Many are saying that 2020 is the worst year ever. And I agree, I never would have chosen to stay-at-home. Many are suffering in ways that breaks my heart.
But if you are a glass half-full optimistic type person, there are silver linings. (I have been on a cliché kick lately). For some of us, this has been a time of reflection of our lives, and a time to ask for divine wisdom on where to go once the doors are open to rebuild.
I learned the joy in writing posts.
I learned that God provides in unusual ways, requiring me to step out of my comfort zone in two separate situations.
I have reassessed my writing projects, putting one on the back burner: my Coos Indian flash fiction series. I am writing my first sonnet, and I have to say I hate it. I will do it once to say I did one. Not all bucket list items are fun.
I opened my college grammar book, and decided it was time to brush up.
I have heard the phase “New Normal.” I don’t accept it. I see the major writing magazines writing many articles around this concept, and in a few this concept has taken center stage over their main mission – writing encouragement and advice. I enjoy writing as a hobby and hoping to touch a few lives out there, so I don’t read many articles on publishing. But I have been taking notice of the writing industry and how it will change in the days ahead, in this cultural war.
Last night was productive. I was totally lost on my Coos Indian project, not knowing the setting or conflict.
In 1931, the Coos, Siuslaw, and Lower Umpqua Indians gave depositions to the Court of Claims, for compensation of confiscated lands. These are tribes that inhabited SW Oregon. Setting solved: location and time period. I have never written historical fiction, but I love doing research and learning new things. Conflict: something having to do with this court battle.
I can listen to classical music sometimes. However, there is one piece of music that rocks my soul.
I searched the National Archives for Coos Indians. It returned 9,475 results in 0.55 seconds. You can export the results into a file. Since that search yielded that many results, I choose something more narrow to search for – Coos Bay Indian marriage – so I could try out the export function. I choose a CSV file, so I could sort the entries.
The National Archives has a good explanation of how to use Boolean searches to narrow down the exact information that you want. I have used Boolean searches over the years, but learned for the first time that putting a term in parenthesis will exclude punctuation, e.g. in a person’s name.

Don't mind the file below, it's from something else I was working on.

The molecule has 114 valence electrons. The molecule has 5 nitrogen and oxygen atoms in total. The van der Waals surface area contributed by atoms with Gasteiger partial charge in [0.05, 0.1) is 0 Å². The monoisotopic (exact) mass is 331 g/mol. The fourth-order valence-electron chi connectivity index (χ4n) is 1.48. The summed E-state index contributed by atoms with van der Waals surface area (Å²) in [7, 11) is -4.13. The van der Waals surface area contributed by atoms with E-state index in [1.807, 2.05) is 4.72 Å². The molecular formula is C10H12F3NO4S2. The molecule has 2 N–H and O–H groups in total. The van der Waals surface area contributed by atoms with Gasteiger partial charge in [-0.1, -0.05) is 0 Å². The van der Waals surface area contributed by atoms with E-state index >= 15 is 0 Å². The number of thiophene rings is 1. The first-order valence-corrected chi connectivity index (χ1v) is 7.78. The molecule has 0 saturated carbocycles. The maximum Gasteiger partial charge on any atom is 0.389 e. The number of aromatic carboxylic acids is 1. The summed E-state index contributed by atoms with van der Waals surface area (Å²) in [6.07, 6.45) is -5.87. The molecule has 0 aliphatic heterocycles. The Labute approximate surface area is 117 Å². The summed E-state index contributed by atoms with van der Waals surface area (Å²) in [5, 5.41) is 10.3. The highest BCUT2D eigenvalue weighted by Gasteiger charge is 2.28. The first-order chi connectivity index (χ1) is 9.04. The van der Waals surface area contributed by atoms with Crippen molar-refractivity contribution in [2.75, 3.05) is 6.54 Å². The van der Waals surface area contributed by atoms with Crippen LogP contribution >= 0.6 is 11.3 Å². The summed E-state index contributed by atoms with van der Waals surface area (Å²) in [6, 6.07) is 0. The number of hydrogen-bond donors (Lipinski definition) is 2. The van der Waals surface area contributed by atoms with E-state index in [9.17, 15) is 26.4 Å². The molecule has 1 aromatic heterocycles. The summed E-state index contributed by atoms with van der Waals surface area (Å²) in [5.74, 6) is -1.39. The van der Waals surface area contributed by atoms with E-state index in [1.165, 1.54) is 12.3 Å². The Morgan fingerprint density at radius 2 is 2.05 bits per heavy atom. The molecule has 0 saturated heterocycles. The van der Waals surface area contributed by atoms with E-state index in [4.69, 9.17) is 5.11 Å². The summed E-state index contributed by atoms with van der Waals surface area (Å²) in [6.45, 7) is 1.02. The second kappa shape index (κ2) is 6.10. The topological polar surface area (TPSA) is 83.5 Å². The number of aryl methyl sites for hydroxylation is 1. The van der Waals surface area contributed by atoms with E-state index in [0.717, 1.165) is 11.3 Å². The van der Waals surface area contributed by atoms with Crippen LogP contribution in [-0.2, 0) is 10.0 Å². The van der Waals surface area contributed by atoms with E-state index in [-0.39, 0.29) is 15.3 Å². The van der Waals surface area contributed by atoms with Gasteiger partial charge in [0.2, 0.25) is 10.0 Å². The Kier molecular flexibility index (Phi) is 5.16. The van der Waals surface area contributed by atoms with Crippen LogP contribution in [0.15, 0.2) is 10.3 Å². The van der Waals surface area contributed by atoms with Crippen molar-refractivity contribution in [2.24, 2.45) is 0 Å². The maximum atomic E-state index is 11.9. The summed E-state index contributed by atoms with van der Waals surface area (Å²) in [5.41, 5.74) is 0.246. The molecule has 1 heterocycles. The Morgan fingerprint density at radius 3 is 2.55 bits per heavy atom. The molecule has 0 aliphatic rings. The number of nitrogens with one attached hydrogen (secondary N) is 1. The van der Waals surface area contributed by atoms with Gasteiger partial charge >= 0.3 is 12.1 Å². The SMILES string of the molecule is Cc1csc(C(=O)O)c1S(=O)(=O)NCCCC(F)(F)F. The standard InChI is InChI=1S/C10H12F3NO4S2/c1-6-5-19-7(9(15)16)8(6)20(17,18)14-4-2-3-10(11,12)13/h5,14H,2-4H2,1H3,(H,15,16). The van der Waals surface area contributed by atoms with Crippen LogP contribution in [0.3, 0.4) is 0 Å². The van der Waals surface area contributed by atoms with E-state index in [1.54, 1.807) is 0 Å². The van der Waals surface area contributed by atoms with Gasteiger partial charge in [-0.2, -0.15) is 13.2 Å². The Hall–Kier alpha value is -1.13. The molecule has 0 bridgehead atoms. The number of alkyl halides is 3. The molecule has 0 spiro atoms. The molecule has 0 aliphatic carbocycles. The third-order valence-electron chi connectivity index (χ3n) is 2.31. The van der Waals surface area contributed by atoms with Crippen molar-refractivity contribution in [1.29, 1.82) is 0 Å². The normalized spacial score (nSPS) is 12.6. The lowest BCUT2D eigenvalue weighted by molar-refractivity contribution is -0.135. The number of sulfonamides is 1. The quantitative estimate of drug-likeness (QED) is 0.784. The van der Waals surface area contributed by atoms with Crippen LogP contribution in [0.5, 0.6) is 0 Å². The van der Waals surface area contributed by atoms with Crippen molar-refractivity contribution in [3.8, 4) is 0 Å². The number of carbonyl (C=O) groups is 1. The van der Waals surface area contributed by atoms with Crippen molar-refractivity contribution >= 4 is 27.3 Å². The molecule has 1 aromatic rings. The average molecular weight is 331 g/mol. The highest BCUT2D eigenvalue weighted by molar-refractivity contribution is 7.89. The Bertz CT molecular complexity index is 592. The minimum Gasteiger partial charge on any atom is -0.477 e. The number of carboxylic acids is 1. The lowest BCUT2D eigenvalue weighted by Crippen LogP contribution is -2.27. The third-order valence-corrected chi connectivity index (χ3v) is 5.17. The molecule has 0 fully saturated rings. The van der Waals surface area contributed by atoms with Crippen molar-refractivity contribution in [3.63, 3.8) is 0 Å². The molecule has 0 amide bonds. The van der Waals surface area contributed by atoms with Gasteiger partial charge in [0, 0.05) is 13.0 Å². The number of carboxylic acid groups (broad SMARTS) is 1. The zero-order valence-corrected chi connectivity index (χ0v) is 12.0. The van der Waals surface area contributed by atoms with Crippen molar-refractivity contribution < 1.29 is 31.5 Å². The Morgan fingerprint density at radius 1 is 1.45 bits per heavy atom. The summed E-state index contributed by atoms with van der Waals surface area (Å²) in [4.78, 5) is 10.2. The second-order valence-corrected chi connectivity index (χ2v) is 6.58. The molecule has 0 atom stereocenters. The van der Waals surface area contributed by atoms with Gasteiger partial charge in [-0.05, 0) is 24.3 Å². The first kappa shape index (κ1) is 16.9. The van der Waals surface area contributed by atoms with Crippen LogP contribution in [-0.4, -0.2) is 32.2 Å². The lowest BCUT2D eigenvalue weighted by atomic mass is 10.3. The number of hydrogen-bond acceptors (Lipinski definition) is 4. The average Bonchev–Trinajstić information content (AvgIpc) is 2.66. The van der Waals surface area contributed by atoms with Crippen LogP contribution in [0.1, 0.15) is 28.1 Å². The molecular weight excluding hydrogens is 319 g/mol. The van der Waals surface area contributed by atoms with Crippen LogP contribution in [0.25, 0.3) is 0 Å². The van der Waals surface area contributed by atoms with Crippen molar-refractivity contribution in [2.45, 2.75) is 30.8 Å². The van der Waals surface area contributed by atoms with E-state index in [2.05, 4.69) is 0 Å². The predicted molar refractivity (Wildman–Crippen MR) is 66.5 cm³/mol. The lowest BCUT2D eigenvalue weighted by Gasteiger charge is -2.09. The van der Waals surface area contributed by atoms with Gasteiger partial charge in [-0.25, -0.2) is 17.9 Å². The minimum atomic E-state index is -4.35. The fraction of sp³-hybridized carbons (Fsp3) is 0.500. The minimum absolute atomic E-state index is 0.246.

I am using Gothan Writers’ Workshop Writing Fiction to study fiction writing. The first chapter is an intro into writing fiction, and the second chapter gets into the nitty-gritty of characterization. After I read and underline, I will do some research and come up with a character, a person. First on the list will be to come up with an Indian name from that era, around the turn of the 19th century.
With current events, I have my eyes buried into the sites I pull up every day for news. I have not been writing poems, until I felt the Lord told me I needed to. So I started a new one based on Luke 10:16. Once I did, I felt better.
This project will be slow going. But I will update periodically, because I know some are interested (my likes told me this) and it keeps me accountable. I consider this a journey – that anyone who wants to keep tabs on – will be helpful for all who read.
Beginning of my research for the Coos Indian project. I am reading two books I purchased at the Coos History Museum: Ethnobotany of the Coos, Lower Umpqua, and Siuslaw Indians by Patricia Whereat Phillips, and She’s Tricky Like Coyote by Lionel Youst. The Confederated Tribes of Coos, Lower Umpqua and Siuslaw Website has a bit of information too. Just the beginning.
I also serendipitously read an article, “Treasure Hunt,” in April’s The Writer magazine. It instructs how to access the Library of Congress, National Archives, the Smithsonian Institution, and others for resources. I would not have thought to even use these resources. This will prove to be an education in and of itself.
I am leaning heavily in approaching this from a series of related flash fiction stories.
and hope does not disappoint, because the love of God has been poured out within our hearts through the Holy Spirit who was given to us.
On my bookshelf sits Gotham Writers’ Workshop Writing Fiction. Skimmed heavily but never used to write a short story.
I have been mulling over doing a short story, or a series of flash fictions or prose poems, about a Coos Indian facing a hard choice. So in the days ahead I may post interesting things I have researched.
As the stay at home orders are still up in most states, it is getting harder and harder to feel encouraged about our current state of affairs. I with much Holy Spirit discernment believe what the prophets – and those who do their best to speak the truth – have to say. Here is a video that I hope encourages you.